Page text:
Rabbi Menachem Schrader studied at Yeshivat Har Etzion and Yeshiva University. He has a BA in Philosophy from YU, an MA in History from NYU, and received his Smicha from Yeshiva University’s Rabbi Isaac Elchanan Theological Seminary. In the year 2000 he founded the Orthodox Union’s Jewish Learning Initiative on Campus of the Orthodox Union, and continues to serve as its Founding Director.
The story of the Binding of Isaac, known in Hebrew as the Akeidah, is rife with religious-ethical issues that dominate the discussion of it. While these issues are important in their own right, the study of the biblical narrative itself has lost out as a result. This is especially unfortunate for two reasons. First, the Akeidah is no less rich in its narrative complexity than any other Torah story, and probably more so. Second, a full, proper understanding of the text itself is probably necessary to grasp and comprehend the religious and philosophical message the Torah is teaching us through the story. In this short article we will focus on one aspect of the narrative generally ignored, which may have implications for the wider religious issues embedded in the story.
Our sages disagree as to the age of Isaac at the time of the binding. The Ibn Ezra is of the opinion that Isaac was a mere child. His approach is widely taken for granted. The Midrash, however, assumes Isaac was 37 years old. Rashi sides with the Midrash on this matter.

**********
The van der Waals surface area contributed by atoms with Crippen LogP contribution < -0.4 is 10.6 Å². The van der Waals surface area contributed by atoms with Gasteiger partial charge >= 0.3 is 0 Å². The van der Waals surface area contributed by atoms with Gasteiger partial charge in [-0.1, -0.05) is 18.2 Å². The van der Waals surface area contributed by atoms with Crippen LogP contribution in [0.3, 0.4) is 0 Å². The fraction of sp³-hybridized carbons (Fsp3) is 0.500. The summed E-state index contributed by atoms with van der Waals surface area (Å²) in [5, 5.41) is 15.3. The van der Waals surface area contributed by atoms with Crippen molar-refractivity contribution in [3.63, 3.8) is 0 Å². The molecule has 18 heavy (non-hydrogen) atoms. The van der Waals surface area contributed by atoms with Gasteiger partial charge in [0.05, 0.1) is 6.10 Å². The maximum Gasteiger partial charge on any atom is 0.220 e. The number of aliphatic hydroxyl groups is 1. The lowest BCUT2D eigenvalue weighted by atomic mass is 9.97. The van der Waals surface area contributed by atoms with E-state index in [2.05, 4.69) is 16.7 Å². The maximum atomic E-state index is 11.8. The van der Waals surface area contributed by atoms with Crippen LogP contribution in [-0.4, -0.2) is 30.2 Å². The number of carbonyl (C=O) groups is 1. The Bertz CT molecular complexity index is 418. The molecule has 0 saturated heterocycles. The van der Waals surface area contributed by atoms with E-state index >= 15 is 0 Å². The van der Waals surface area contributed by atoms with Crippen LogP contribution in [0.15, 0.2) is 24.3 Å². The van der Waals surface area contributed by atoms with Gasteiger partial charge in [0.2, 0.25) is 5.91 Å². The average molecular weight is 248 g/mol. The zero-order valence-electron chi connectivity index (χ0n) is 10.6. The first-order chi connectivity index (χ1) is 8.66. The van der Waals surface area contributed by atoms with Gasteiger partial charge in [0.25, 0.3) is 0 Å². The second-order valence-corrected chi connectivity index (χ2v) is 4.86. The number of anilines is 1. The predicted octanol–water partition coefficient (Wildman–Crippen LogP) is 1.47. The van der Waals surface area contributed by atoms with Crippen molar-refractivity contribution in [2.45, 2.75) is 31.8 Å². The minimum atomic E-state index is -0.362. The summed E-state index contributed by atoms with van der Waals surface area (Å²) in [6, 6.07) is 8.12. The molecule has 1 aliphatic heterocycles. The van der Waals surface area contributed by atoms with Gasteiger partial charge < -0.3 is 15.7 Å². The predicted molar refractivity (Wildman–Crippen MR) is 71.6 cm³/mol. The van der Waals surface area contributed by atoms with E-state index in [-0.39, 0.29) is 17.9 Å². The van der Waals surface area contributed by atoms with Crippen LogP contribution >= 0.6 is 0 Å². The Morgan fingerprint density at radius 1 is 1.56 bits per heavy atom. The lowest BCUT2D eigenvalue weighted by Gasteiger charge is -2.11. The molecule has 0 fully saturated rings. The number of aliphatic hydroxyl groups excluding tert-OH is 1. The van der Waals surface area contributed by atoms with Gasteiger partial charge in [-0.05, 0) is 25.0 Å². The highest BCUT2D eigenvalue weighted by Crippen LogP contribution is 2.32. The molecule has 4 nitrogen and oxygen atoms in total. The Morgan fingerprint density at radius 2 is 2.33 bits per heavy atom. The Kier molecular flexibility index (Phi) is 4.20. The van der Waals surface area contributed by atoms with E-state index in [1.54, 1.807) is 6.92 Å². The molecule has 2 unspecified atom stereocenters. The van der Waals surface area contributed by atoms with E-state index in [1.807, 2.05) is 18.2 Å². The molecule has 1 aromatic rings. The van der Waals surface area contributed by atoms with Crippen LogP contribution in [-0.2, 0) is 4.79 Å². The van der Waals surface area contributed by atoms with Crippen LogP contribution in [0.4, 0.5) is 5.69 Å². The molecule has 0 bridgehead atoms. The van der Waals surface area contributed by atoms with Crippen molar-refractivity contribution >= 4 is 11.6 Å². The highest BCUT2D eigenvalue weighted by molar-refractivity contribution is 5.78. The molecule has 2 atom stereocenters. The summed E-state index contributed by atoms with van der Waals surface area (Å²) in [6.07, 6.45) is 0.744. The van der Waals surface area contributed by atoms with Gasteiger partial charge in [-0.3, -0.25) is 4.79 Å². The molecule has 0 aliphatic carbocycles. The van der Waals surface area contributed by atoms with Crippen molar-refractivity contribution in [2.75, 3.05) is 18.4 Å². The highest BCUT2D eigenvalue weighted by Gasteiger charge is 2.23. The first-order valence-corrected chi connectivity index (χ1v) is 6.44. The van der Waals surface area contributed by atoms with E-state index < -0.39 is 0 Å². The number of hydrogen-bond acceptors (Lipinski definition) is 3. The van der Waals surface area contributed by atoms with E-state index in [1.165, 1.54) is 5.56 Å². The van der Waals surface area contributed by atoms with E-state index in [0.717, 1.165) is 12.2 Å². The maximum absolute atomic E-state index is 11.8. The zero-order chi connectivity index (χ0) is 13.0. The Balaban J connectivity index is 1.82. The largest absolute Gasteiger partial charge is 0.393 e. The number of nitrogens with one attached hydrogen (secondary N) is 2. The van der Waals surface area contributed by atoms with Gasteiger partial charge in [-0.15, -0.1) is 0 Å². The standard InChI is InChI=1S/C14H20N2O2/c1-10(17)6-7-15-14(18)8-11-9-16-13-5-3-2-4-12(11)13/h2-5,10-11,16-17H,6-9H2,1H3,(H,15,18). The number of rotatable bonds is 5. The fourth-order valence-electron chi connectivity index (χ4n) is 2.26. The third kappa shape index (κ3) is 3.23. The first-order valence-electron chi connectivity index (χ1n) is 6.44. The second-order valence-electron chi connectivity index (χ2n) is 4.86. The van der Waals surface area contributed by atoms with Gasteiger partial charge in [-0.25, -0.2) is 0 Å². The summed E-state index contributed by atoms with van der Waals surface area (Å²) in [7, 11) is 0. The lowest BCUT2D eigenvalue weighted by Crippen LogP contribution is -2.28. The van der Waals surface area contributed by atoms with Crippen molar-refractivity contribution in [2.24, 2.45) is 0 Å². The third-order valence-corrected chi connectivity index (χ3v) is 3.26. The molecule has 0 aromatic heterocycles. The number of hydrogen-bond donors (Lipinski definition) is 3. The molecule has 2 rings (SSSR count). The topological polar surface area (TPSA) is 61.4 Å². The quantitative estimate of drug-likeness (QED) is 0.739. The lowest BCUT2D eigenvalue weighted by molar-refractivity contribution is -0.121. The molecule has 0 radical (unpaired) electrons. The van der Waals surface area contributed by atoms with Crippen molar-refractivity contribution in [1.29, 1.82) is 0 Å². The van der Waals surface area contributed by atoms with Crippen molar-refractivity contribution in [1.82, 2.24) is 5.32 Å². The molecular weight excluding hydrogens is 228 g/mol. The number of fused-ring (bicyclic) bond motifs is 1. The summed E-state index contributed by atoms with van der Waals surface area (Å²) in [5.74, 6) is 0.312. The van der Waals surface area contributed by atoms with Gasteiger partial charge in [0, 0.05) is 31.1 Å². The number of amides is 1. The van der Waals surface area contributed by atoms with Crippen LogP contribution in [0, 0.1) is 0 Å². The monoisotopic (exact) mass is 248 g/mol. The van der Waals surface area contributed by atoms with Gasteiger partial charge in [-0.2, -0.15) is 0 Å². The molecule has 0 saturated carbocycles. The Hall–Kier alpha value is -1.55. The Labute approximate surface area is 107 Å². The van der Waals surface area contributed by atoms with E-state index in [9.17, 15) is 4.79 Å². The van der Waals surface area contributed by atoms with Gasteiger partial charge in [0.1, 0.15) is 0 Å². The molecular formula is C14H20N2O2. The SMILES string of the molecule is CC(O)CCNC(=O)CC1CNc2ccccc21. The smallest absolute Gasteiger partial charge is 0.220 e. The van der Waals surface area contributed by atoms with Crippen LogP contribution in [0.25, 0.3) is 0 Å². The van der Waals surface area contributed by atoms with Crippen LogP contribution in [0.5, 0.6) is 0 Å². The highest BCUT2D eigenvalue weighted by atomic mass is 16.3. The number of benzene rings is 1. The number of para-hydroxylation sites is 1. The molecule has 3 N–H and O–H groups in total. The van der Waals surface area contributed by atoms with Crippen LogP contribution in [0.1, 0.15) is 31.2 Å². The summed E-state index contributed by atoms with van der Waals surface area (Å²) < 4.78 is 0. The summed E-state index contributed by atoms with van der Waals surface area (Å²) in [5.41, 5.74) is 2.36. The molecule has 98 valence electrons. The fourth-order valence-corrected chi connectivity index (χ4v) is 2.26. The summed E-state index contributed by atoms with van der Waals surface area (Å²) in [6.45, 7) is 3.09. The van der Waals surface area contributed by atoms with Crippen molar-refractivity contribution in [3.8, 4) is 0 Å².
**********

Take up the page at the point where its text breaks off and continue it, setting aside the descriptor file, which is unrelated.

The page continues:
The primary difference between these two approaches is whether Isaac was a willing participant as an adult, or just a child blindly following his father, or perhaps even forced against his will. This difference is of great importance. But there is another important matter on which there is no real difference as to whether Isaac was seven or 37. The bulk of his life was before him. He had not yet married or had children, and his personal development as an independent being had not yet taken place. All this is true regardless of whether Isaac was 37 or a child.
The Torah tells us that as Abraham and Isaac walked together to the mountaintop, Isaac asks, “Here is the fire and the wood, but where is the young sheep for the sacrifice?” Abraham elusively responds that God will see to it that we have a young sheep. Even after Abraham has been commanded not to sacrifice or even blemish Isaac, the young sheep does not appear. It is a ram, the male adult version of a sheep, whose horns have become entwined in a thicket, and cannot free itself, that is taken by Abraham to be sacrificed.
The ram is sacrificed in place of Isaac, and throughout the Midrash is seen to represent Isaac himself. God wants our dedication, and even our ultimate devotion, but only through living a full and fulfilling life. It is only when one’s “horns” have been completely neutralized, effectively representing inability to continue as a functioning being, that God receives our actual lives as an offering. As long as we continue to live, God demands that we live a life dedicated to Him rather than sacrificing our life to Him. God does not want us to sacrifice ourselves as sheep. God wants us to mature and become rams, and to use our “horns “and the whole of our essence to live full lives dedicated to His ways.
Just as the sheep-ram discrepancy must be studied and honed for meaning, so should every other detail of the Akeidah text. It is only by doing so that we will eventually get a better understanding of this biblical episode.